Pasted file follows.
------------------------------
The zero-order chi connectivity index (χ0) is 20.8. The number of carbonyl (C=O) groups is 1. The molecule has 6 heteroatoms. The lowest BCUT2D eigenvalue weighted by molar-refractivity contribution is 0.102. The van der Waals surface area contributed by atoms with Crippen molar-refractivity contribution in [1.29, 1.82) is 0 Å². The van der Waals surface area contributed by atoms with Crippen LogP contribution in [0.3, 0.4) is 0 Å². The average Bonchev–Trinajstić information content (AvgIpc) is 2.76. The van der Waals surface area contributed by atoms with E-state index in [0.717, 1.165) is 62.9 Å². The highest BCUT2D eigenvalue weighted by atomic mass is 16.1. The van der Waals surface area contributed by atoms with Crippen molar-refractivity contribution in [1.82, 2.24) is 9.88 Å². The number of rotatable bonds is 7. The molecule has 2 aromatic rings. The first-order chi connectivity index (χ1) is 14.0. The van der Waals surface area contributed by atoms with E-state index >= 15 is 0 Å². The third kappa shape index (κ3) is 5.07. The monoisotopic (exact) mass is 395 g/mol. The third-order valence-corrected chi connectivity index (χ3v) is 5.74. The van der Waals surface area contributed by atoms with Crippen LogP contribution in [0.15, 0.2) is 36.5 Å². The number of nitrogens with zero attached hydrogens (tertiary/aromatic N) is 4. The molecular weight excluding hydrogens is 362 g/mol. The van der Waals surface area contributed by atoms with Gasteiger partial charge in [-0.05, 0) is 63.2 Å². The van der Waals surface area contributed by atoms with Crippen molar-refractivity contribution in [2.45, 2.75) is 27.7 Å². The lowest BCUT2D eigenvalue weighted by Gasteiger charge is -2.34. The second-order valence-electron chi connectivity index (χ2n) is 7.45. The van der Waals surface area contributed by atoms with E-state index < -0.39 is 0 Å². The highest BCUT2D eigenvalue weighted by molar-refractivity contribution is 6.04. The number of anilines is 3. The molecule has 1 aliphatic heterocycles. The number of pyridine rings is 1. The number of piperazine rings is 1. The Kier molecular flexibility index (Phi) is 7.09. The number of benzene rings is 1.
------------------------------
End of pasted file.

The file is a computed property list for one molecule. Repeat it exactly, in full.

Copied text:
The zero-order chi connectivity index (χ0) is 20.8. The number of carbonyl (C=O) groups is 1. The molecule has 6 heteroatoms. The lowest BCUT2D eigenvalue weighted by molar-refractivity contribution is 0.102. The van der Waals surface area contributed by atoms with Crippen molar-refractivity contribution in [1.29, 1.82) is 0 Å². The van der Waals surface area contributed by atoms with Crippen LogP contribution in [0.3, 0.4) is 0 Å². The average Bonchev–Trinajstić information content (AvgIpc) is 2.76. The van der Waals surface area contributed by atoms with E-state index in [0.717, 1.165) is 62.9 Å². The highest BCUT2D eigenvalue weighted by atomic mass is 16.1. The van der Waals surface area contributed by atoms with Crippen molar-refractivity contribution in [1.82, 2.24) is 9.88 Å². The number of rotatable bonds is 7. The molecule has 2 aromatic rings. The first-order chi connectivity index (χ1) is 14.0. The van der Waals surface area contributed by atoms with E-state index >= 15 is 0 Å². The third kappa shape index (κ3) is 5.07. The monoisotopic (exact) mass is 395 g/mol. The third-order valence-corrected chi connectivity index (χ3v) is 5.74. The van der Waals surface area contributed by atoms with Crippen LogP contribution in [0.15, 0.2) is 36.5 Å². The number of nitrogens with zero attached hydrogens (tertiary/aromatic N) is 4. The molecular weight excluding hydrogens is 362 g/mol. The van der Waals surface area contributed by atoms with Gasteiger partial charge in [-0.05, 0) is 63.2 Å². The van der Waals surface area contributed by atoms with Crippen molar-refractivity contribution in [2.45, 2.75) is 27.7 Å². The lowest BCUT2D eigenvalue weighted by Gasteiger charge is -2.34. The second-order valence-electron chi connectivity index (χ2n) is 7.45. The van der Waals surface area contributed by atoms with E-state index < -0.39 is 0 Å². The highest BCUT2D eigenvalue weighted by molar-refractivity contribution is 6.04. The number of anilines is 3. The molecule has 1 aliphatic heterocycles. The number of pyridine rings is 1. The number of piperazine rings is 1. The Kier molecular flexibility index (Phi) is 7.09. The number of benzene rings is 1.